The search warrant for defendant’s cell phone for receiving threats did not have to be limited to text messages alone. The warrant could be quite broad. The court engages in an interesting discussion of differences between physical and digital searches. Commonwealth v. Dorelas, 2016 Mass. LEXIS 9 (Jan. 14, 2016):
In the physical world, police need not particularize a warrant application to search a property beyond providing a specific address, in part because it would be unrealistic to expect them to be equipped, beforehand, to identify which specific room, closet, drawer, or container within a home will contain the objects of their search. Rather, “[a] lawful search of fixed premises generally extends to the entire area in which the object of the search may be found” (emphasis added). See United States v. Ross, 456 U.S. 798, 820 (1982).
However, in the virtual world, it is not enough to simply permit a search to extend anywhere the targeted electronic objects possibly could be found, as data possibly could be found anywhere within an electronic device. Thus, what might have been an appropriate limitation in the physical world becomes a limitation without consequence in the virtual one.11
11. We recognize that individuals have significant privacy interests at stake in their iPhones and that the probable cause requirement of search warrants under both the Fourth Amendment to the United States Constitution and art. 14 of the Massachusetts Declaration of Rights serves to protect these interests. In its recent landmark decision of Riley v. California, 134 S. Ct. 2473, 2488-2491 (2014), the United States Supreme Court explained how the privacy interests implicated in smartphone searches “dwarf” those in cases in which a limited information is contained in a finite space, given the volume, variety, and sensitivity [*13] of the information either stored in a smartphone or stored remotely and accessed through a smartphone. Calling a smartphone a “phone” is a “misleading shorthand; many of these devices are in fact minicomputers that also happen to have the capacity to be used as a telephone.” Id. at 2489. “They could just as easily be called cameras, video players, rolodexes, calendars, tape recorders, libraries, diaries, albums, televisions, maps, or newspapers.” Id. See Commonwealth v. Phifer, 463 Mass. 790, 797 (2012). An iPhone has the same operating system as an Apple computer. In 2014, the storage capacities of iPhones ranged from sixteen to sixty-four gigabytes. See Riley, supra at 2489. Such devices can hold hundreds of thousands of files, including millions of pages of text and thousands of photographs. See id.
Nevertheless, much like a home, such devices can still appropriately be searched when there is probable cause to believe they contain particularized evidence. See McDermott, 448 Mass. at 770-772. However, given the properties that render an iPhone distinct from the closed containers regularly seen in the physical world, a search of its many files must be done with special care and satisfy a more narrow and demanding standard. See Hawkins v. State, 290 Ga. 785, 786-787 (2012) (cellular telephone is “roughly analogous” to container, but large volume of information contained in cellular telephone “has substantial import as to the scope of the permitted search,” which must be done with “great care and caution”). “Officers must be clear as to what it is they are seeking on the [iPhone] and conduct the search in a way that avoids searching files of types not identified in the warrant.” United States v. Walser, 275 F.3d 981, 986 (10th Cir. 2001), cert. denied, 535 U.S. 1069 (2002). “[A] computer search ‘may be as extensive as reasonably required to locate the items described in the warrant'” based on probable cause (emphasis added). United States v. Grimmett, 439 F.3d 1263, 1270 (10th Cir. 2006), quoting United States v. Wuagneux, 683 F.2d 1343, 1352 (11th Cir. 1982), cert. denied, 464 U.S. 814 (1983).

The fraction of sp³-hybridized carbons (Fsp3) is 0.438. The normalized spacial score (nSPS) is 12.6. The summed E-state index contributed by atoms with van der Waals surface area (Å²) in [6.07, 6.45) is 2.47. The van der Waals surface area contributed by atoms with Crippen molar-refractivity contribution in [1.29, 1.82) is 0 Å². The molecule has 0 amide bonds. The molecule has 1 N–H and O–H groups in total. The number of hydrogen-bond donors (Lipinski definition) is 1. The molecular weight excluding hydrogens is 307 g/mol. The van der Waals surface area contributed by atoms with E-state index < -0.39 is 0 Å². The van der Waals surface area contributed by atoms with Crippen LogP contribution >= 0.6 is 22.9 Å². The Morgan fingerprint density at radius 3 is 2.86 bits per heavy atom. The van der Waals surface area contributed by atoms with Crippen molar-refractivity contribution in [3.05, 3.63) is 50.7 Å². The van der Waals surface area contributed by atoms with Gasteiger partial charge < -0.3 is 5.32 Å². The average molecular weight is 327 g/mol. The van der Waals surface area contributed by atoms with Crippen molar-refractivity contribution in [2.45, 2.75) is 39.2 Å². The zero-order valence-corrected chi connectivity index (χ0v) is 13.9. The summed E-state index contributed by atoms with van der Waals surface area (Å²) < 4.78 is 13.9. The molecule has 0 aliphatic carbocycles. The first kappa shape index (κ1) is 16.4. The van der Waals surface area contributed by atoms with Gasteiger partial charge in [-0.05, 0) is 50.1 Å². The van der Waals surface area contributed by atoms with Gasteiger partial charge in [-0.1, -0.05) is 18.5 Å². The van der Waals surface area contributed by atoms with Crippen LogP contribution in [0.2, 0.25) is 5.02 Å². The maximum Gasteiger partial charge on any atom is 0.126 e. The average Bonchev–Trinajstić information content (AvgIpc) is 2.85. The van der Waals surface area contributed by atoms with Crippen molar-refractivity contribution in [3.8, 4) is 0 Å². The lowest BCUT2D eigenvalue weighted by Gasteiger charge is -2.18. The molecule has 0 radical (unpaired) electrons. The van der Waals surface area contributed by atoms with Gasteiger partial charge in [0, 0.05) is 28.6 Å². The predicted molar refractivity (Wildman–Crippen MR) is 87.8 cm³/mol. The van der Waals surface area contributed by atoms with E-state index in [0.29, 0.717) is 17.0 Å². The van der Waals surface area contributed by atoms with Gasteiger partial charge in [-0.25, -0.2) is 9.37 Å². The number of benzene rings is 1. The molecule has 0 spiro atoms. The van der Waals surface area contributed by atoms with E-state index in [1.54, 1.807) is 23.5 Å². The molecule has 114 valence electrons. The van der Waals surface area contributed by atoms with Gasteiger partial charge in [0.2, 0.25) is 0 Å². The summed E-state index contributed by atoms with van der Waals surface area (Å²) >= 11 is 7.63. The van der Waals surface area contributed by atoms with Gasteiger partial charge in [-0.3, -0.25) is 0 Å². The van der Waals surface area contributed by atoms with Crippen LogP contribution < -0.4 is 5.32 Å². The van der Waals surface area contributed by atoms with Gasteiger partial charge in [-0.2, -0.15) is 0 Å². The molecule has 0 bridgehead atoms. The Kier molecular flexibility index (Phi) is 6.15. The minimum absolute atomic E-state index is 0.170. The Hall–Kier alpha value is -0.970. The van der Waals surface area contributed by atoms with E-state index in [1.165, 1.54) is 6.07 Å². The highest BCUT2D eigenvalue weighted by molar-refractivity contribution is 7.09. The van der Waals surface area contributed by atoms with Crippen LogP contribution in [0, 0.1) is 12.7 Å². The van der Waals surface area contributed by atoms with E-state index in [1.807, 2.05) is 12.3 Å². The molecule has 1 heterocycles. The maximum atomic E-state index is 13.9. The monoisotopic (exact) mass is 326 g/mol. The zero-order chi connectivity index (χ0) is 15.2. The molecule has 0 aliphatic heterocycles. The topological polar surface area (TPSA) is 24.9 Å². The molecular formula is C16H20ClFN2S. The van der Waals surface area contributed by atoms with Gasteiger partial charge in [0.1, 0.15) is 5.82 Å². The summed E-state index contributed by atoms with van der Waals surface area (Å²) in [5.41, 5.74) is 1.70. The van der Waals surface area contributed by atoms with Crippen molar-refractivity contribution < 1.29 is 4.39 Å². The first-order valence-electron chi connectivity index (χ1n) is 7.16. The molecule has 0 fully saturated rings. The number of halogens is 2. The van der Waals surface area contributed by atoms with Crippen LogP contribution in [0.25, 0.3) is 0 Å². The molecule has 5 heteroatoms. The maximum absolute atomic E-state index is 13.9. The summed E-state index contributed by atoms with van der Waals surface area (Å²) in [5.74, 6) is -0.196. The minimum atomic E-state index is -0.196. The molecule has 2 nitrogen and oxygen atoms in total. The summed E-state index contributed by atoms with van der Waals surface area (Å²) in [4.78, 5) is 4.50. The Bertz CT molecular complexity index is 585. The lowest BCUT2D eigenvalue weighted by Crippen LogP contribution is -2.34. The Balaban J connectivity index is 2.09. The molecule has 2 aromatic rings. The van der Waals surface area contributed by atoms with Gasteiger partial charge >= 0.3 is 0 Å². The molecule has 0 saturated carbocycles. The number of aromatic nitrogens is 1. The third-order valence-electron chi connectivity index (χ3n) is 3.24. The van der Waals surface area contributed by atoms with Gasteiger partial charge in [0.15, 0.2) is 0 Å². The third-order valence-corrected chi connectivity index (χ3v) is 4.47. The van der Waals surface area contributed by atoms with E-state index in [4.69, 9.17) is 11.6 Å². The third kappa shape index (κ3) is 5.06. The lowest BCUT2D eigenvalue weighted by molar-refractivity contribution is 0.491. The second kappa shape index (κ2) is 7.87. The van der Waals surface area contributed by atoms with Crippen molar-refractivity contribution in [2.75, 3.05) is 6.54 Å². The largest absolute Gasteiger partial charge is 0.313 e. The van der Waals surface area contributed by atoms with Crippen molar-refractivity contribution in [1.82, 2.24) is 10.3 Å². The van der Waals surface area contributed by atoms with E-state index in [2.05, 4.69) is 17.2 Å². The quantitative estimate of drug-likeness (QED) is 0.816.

In the instant case, the police presented evidence in the warrant affidavit that included the statements of witnesses to the effect that the defendant had been receiving threatening communications on his iPhone with respect to money he owed to “people,” and indeed had been using his iPhone while arguing with an individual immediately prior to the shooting. This was admittedly sufficient to establish probable cause to believe that the defendant’s iPhone likely contained evidence of multiple contentious communications between himself and other persons in the days leading up to the shooting, that is, evidence of communications both received as well as initiated and sent by the defendant that would link him and others to that shooting. The warrant, in turn, included authorization to search for such evidence not only in the iPhone’s call history and text message files, but also in its photograph files.
The defendant contends, however, that the police had probable cause only to search his telephone call and text files, and not his photograph file. We disagree. Communications can come in many forms including photographic, which the defendant freely admits. So long as such evidence may reasonably be found in the file containing the defendant’s photographs, that file may be searched. We agree with the motion judge that the evidence sought, for which there was probable cause, might reasonably have been found in the photograph file. Therefore, a search for such evidence in that file was neither outside the scope of the warrant nor unreasonable.